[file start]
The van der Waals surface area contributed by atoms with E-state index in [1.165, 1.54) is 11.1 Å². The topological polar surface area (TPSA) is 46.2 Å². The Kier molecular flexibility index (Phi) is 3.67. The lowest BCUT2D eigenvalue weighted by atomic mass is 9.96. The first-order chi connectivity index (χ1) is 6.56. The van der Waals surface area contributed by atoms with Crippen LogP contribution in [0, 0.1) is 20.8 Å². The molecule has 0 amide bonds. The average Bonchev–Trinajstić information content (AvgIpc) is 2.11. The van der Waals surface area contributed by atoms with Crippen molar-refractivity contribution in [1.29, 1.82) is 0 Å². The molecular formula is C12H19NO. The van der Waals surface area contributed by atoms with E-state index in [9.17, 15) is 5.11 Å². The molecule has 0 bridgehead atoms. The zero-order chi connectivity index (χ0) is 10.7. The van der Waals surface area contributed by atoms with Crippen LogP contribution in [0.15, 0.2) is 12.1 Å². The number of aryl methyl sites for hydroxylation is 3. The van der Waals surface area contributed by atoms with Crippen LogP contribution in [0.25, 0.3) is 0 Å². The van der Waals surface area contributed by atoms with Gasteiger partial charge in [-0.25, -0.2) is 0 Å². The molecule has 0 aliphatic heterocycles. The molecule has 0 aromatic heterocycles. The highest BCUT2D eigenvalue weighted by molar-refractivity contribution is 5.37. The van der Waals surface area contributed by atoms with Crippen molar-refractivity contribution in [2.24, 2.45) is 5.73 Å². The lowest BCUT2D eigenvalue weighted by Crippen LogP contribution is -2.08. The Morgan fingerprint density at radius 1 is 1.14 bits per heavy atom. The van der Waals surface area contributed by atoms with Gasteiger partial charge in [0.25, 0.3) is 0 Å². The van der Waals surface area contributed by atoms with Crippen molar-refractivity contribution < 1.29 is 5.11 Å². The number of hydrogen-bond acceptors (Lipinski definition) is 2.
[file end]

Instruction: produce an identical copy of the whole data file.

The van der Waals surface area contributed by atoms with E-state index in [1.165, 1.54) is 11.1 Å². The topological polar surface area (TPSA) is 46.2 Å². The Kier molecular flexibility index (Phi) is 3.67. The lowest BCUT2D eigenvalue weighted by atomic mass is 9.96. The first-order chi connectivity index (χ1) is 6.56. The van der Waals surface area contributed by atoms with Crippen LogP contribution in [0, 0.1) is 20.8 Å². The molecule has 0 amide bonds. The average Bonchev–Trinajstić information content (AvgIpc) is 2.11. The van der Waals surface area contributed by atoms with Crippen molar-refractivity contribution in [1.29, 1.82) is 0 Å². The molecular formula is C12H19NO. The van der Waals surface area contributed by atoms with E-state index in [9.17, 15) is 5.11 Å². The molecule has 0 bridgehead atoms. The zero-order chi connectivity index (χ0) is 10.7. The van der Waals surface area contributed by atoms with Crippen LogP contribution in [0.15, 0.2) is 12.1 Å². The number of aryl methyl sites for hydroxylation is 3. The van der Waals surface area contributed by atoms with Crippen LogP contribution in [0.25, 0.3) is 0 Å². The van der Waals surface area contributed by atoms with Gasteiger partial charge in [-0.25, -0.2) is 0 Å². The molecule has 0 aliphatic heterocycles. The molecule has 0 aromatic heterocycles. The highest BCUT2D eigenvalue weighted by molar-refractivity contribution is 5.37. The van der Waals surface area contributed by atoms with Crippen molar-refractivity contribution in [2.24, 2.45) is 5.73 Å². The lowest BCUT2D eigenvalue weighted by Crippen LogP contribution is -2.08. The Morgan fingerprint density at radius 1 is 1.14 bits per heavy atom. The van der Waals surface area contributed by atoms with Gasteiger partial charge in [0.25, 0.3) is 0 Å². The van der Waals surface area contributed by atoms with Crippen molar-refractivity contribution < 1.29 is 5.11 Å². The number of hydrogen-bond acceptors (Lipinski definition) is 2.